Who are you calling a small business?

Canada may be a nation of small and medium businesses, but the IT problems they face are often enterprise-sized.

This week (Oct. 14 to 20) is small business week: an event designed to raise public awareness around SMB issues as well as keep them on the public sector radar.

“It is a great opportunity for people to learn about the contributions that small business makes to the Canadian economy and also to learn about some of the issues that a small business has to go through,” said Doug Bruce, director of research for the Canadian Federation of Independent Business. “It’s not easy being an entrepreneur. Many business owners go through many different types of ventures before they find business success.”

But when they do find success, they may discover that they are facing exactly the same problems as larger corporations.

To some degree, the distinction between an SMB and an enterprise is artificial, said Peter Chau, infrastructure architect for North Vancouver-based North Shore Credit Union. The larger you get, the less it matters.

“I think there’s zero difference,” said Chau. His company employs approximately 300 people, including 14 full time IT personnel. “The only difference I see is that small business requires solutions that are more efficient and require less administration, (but) only because we lack the resources to look after the products.

“Anything the big guys use, we like to use and use it better.”

Chau is in the enviable position of belonging to a company that is on the cusp of becoming an enterprise. He anticipates that North Shore will soon grow to 500 employees (the minimum to be considered an enterprise in Canada) either through acquisition of organic growth.

But it can be difficult to find the support needed from technology vendors when you occupy the twilight zone between SMB and enterprise, said Chau.

For example, North Shore doesn’t officially qualify for some of the value-added service Microsoft offers to enterprises because it doesn’t buy enough software licences. However, the software company was able to overlook the rule of law and adhere to the spirit. It offered enterprise-level support to North Shore because it recognized that it had a growing customer to take care of, said Chau.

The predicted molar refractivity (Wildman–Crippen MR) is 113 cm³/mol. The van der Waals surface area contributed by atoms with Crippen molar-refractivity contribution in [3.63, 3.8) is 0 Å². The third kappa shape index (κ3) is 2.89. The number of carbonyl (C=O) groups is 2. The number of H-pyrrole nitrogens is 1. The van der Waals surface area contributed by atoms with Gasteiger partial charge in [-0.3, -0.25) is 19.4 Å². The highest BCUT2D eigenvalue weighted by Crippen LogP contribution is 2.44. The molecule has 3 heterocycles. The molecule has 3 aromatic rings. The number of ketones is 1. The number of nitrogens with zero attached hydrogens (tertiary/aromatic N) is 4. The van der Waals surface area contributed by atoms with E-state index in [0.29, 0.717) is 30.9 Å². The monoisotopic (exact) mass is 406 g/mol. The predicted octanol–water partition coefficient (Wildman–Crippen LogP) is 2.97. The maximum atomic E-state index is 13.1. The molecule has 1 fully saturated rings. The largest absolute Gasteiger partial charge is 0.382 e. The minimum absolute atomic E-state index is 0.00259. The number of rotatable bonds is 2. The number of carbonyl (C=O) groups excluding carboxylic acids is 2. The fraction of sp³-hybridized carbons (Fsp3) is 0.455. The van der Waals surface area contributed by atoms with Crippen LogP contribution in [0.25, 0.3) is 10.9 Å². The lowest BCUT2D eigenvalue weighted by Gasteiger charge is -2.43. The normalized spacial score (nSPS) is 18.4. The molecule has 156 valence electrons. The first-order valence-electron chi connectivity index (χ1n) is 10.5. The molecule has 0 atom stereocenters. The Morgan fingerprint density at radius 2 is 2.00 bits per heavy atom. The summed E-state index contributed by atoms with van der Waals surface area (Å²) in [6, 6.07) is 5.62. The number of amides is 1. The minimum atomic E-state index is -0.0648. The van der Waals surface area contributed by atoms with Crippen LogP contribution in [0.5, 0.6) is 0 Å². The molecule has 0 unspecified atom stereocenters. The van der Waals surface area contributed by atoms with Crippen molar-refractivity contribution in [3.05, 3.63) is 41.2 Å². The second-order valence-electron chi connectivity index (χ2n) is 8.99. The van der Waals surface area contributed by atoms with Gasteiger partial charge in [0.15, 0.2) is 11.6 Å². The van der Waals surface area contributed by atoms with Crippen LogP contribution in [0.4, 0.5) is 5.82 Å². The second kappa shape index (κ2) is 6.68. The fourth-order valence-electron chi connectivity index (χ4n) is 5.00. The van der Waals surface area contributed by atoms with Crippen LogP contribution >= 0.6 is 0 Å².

It’s  prudent to start those relationships now because vendors and partners will reap the rewards in the long term, said Chau. “Our small business title could easily go to enterprise really quick.”

Vendors are eager to tap that middle market, agreed Michael McAvoy, director of SMB and commercial marketing for HP, but that hasn’t always been the case.

“I think technology companies in the past have been guilty of trying to take enterprise solutions and dumb them down to try to them into the small business realm. Small businesses don’t want technology for technology’s sake; they want technology to enable them to get something done,” he said.

“As the business grows, so does the awareness of what the technology needs are.”

The real small businesses are those that haven’t achieved that awareness yet, said Ipsos-Reid research manager Sean Simpson.

According to a recent Ipsos poll of 900 Canadian SMBs, 71 per cent said that enhanced data security is a priority for them. Those are the businesses that have achieved a level of understanding about technology and what it can and can’t do for them, he said.

“I’m not so sure I see much of a difference between a medium business with 400 employees and an enterprise.”

If your business employs 50 people or less, chances are “you’re worrying about getting good help instead of securing your data. I’m sure they would love data storage to be a priority, but they just can’t. There’s other things that they have to worry about,” said Simpson.

CFIB’s Bruce said that events like small business week bring issues like this into focus. It’s important to re-examine the definition of what it means to be a small business, he said, but not get too caught up in the labelling process.

“The most important thing out there is the growth potential: how do we turn small businesses into mid-sized businesses and get that revenue stream going up?” he said.

“Small business week comes around once a year, but (at the CFIB) every week is small business week.”

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